I beg to move amendment No. 135, in
schedule 30, page 360, leave out lines 26 to 28 and insert—
'(5) Where this section applies, the expenditure is apportioned under section 562(3) (apportionment where property sold with other property) subject to the limitations imposed by this section.'.
New section 45I of the Capital Allowances Act 2001 provides that the Treasury may by order provide that no allowance on environmentally beneficial plant or machinery may be made unless a relevant certificate of environmental benefit is in force. New section 45J is intended to provide an alternative method of apportioning expenditure to that provided in section 562(3) of the 2001 Act, where one or more of the components of a particular plant or machinery are of a description specified by Treasury order. However, the new section as drafted seems merely to limit the expenditure that can qualify for capital allowances on environmentally beneficial plant or machinery. The amendment therefore proposes that section 562(3) should continue to apply, subject to the limits imposed by new section 45J—in other words, that apportionment should be provided for. Without our amendment, expenditure on other items may not qualify for allowances. That is the Government's objective and I hope that the Economic Secretary will make a statement to that effect. The clause could have been drafted more clearly.
Various questions arise following an examination of the schedule. I agree with my hon. Friend the Member for Arundel and South Downs about the lack of definition. I am sure that the Treasury has a good reason, but it seems bizarre that the qualification of expenditure will not apply if the equipment is second-hand. We are discussing environmentally friendly equipment and it is ironic that the green allowance system rejects recycling as a qualification. What is the reasoning behind the system?
Can the Economic Secretary explain the process by which the Treasury would order the certificate of environmental benefit? How would it make a judgment and would that judgment be based on reports? Does it intend to use a panel of experts? Has it already decided which items will comply or will the process be ongoing? That question applies not only to whether the equipment works but to the definition of a friendly environment. Would the allowance apply to building an incinerator from which power could be generated? There are a few questions relating to the subject matter and I shall be interested to hear the Economic Secretary's response.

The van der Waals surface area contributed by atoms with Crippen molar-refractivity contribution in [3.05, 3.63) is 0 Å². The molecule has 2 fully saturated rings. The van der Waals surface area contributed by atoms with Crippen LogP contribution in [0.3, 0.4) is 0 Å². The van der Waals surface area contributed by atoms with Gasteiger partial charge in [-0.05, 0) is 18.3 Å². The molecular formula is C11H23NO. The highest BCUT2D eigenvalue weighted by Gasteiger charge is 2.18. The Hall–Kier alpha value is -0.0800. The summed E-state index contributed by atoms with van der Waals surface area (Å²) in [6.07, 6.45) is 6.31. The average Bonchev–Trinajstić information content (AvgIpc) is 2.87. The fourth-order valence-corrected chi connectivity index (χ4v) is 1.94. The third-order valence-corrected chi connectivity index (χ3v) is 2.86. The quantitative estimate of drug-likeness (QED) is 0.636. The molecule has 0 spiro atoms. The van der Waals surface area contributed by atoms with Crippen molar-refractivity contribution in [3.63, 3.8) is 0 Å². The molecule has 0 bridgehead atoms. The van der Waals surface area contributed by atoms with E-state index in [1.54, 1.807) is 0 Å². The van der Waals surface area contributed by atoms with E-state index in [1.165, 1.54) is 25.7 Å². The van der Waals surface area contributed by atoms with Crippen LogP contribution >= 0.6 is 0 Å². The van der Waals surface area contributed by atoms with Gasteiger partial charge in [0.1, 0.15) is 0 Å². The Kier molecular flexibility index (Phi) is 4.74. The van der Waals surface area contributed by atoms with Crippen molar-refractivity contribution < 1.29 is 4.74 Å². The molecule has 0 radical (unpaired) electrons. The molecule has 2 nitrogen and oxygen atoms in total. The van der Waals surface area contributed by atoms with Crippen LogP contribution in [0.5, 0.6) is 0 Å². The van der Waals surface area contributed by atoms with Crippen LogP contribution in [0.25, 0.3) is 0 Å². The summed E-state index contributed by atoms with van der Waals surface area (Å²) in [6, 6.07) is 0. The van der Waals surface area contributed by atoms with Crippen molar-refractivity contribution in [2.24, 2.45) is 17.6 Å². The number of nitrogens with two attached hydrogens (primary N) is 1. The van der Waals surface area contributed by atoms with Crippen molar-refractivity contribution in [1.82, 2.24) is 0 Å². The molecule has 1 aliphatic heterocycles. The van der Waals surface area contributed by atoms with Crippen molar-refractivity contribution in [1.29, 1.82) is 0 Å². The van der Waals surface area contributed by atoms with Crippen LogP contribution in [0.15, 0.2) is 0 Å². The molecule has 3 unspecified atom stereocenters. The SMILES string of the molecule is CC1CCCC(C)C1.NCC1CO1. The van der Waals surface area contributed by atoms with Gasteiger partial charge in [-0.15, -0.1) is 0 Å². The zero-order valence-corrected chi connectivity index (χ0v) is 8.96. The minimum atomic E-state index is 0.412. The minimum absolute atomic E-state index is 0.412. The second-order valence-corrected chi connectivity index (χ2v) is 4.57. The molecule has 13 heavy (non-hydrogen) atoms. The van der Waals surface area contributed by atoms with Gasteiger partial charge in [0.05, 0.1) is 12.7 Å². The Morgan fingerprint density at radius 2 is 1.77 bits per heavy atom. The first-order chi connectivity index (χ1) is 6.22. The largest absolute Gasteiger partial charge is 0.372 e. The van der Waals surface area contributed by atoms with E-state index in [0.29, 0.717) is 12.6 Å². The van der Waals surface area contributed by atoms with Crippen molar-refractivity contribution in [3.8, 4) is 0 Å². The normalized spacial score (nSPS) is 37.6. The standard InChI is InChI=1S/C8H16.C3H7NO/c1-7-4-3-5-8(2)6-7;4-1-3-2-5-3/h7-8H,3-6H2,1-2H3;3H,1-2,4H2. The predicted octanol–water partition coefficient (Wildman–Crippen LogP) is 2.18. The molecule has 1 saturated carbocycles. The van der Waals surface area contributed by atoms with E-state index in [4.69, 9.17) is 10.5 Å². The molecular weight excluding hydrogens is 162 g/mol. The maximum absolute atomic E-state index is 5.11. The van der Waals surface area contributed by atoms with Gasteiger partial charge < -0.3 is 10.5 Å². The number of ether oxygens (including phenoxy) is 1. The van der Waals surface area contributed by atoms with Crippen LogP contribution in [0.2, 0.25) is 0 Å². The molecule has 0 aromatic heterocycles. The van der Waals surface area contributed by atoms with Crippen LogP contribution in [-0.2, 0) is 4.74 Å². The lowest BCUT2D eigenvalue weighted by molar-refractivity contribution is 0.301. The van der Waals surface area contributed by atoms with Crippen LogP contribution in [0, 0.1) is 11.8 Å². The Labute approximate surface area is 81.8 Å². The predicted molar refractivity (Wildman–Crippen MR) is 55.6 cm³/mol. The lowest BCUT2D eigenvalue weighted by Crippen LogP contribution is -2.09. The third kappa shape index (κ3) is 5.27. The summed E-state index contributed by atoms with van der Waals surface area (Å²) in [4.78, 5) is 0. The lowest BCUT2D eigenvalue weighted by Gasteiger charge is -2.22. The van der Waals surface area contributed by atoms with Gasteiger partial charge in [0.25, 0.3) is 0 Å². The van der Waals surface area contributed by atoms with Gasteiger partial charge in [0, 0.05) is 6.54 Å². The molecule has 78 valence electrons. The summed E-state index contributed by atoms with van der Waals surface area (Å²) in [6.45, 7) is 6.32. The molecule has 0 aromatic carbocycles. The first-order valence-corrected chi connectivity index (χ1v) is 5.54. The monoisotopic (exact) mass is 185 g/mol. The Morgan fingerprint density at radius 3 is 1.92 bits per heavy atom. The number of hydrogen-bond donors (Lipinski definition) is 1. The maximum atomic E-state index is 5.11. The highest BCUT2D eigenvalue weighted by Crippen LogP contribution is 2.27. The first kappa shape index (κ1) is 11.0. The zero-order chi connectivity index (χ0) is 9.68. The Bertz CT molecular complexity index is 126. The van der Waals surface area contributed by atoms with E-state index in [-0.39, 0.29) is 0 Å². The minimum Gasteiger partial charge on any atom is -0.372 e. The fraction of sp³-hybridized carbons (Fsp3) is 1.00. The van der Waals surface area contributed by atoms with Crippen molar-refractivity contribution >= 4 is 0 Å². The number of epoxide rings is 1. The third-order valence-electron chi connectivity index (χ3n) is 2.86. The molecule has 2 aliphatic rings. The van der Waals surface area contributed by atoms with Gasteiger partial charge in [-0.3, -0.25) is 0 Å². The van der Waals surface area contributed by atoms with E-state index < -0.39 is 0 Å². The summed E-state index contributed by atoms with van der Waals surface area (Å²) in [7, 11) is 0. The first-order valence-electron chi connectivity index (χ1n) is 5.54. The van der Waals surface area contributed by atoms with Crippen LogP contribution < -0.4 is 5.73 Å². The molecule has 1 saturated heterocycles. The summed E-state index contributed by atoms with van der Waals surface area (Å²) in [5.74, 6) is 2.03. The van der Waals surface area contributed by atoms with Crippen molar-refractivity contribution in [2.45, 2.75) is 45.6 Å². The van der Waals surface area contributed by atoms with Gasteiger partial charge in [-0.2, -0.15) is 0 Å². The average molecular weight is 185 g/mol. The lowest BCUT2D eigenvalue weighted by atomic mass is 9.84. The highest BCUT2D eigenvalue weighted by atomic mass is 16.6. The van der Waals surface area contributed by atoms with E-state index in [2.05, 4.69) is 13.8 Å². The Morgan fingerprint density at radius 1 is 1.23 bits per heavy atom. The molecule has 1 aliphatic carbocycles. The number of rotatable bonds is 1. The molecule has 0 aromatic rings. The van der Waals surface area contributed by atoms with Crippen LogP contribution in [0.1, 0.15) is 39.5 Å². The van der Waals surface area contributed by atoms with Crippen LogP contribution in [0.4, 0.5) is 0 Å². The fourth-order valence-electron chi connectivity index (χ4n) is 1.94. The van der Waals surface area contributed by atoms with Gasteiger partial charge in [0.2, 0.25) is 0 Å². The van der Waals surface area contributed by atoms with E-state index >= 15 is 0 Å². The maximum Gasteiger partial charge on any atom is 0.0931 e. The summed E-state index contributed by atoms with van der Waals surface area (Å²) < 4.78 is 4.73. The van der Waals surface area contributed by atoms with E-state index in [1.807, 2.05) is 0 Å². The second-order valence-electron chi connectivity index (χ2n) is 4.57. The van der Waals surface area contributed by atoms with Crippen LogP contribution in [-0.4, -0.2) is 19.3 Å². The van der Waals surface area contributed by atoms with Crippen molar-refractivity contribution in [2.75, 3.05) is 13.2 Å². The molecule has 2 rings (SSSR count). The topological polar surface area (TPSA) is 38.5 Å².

I want to pursue the same point as my hon. Friend. The equipment that qualifies for the allowance must be unused and not second-hand. If a
manufacturer of a qualifying piece of equipment had a demonstrator, took it round to various users of the equipment, convinced them of its efficacy and subsequently sought to sell it, it would not qualify for the allowance because of paragraph 1(a). As far as the company is concerned, however, it would be an entirely new purchase because the company would have been convinced by its effectiveness and would therefore want to purchase it.
If someone took a demonstrator back in-house to undertake some rudimentary refurbishment—perhaps a new coat of paint—they could claim that it was new. They could tell a potential user, ''You know it's the demonstrator and I know it's the demonstrator. We have put a new coat of paint on the outside so it looks new and we will give you a discount.'' We could have a wholly artificial situation in which a used, second-hand piece of equipment would technically qualify for the allowance although it was not what it purported to be.
Our discussions of avoidance were interesting. There may be a rational explanation of the provision but it has defeated my understanding, particularly when it comes to encouraging the uptake of environmentally important equipment. For example, margins are tight in the horticulture industry. If people want to move from a less environmentally friendly regime to a more environmentally friendly regime, they might only be able to afford second-hand or refurbished equipment. My hon. Friend the Member for Huntingdon made an excellent point about not encouraging recycling. I am concerned about not encouraging artificiality when the objective is to introduce new types of equipment.
On suggested new section 45H(1)(c), what is the reasoning behind
''it is not long-life asset expenditure''?
A new pipe system that did not leak might be installed to replace a leaky system. Pipes are a long-life asset and have a separate and special tax regime. There may be a rationalisation of why an enterprise that seeks to minimise water loss should be penalised because an item is a long-life rather than a short-life asset and I shall be grateful if the Economic Secretary will explain it.
New section 45I(3) deals with the certification arrangements. I note that there are separate arrangements for certification for each of the devolved or assemblied parts of the United Kingdom. How will the measure ensure consistency? If there are different certification mechanisms north and south of the Scottish border, there are the usual arguments about what happens to an enterprise that straddles the border. Would such an enterprise get a better deal on one side of the border than the other? I do not want to labour the point because I am sure that the Economic Secretary understands it.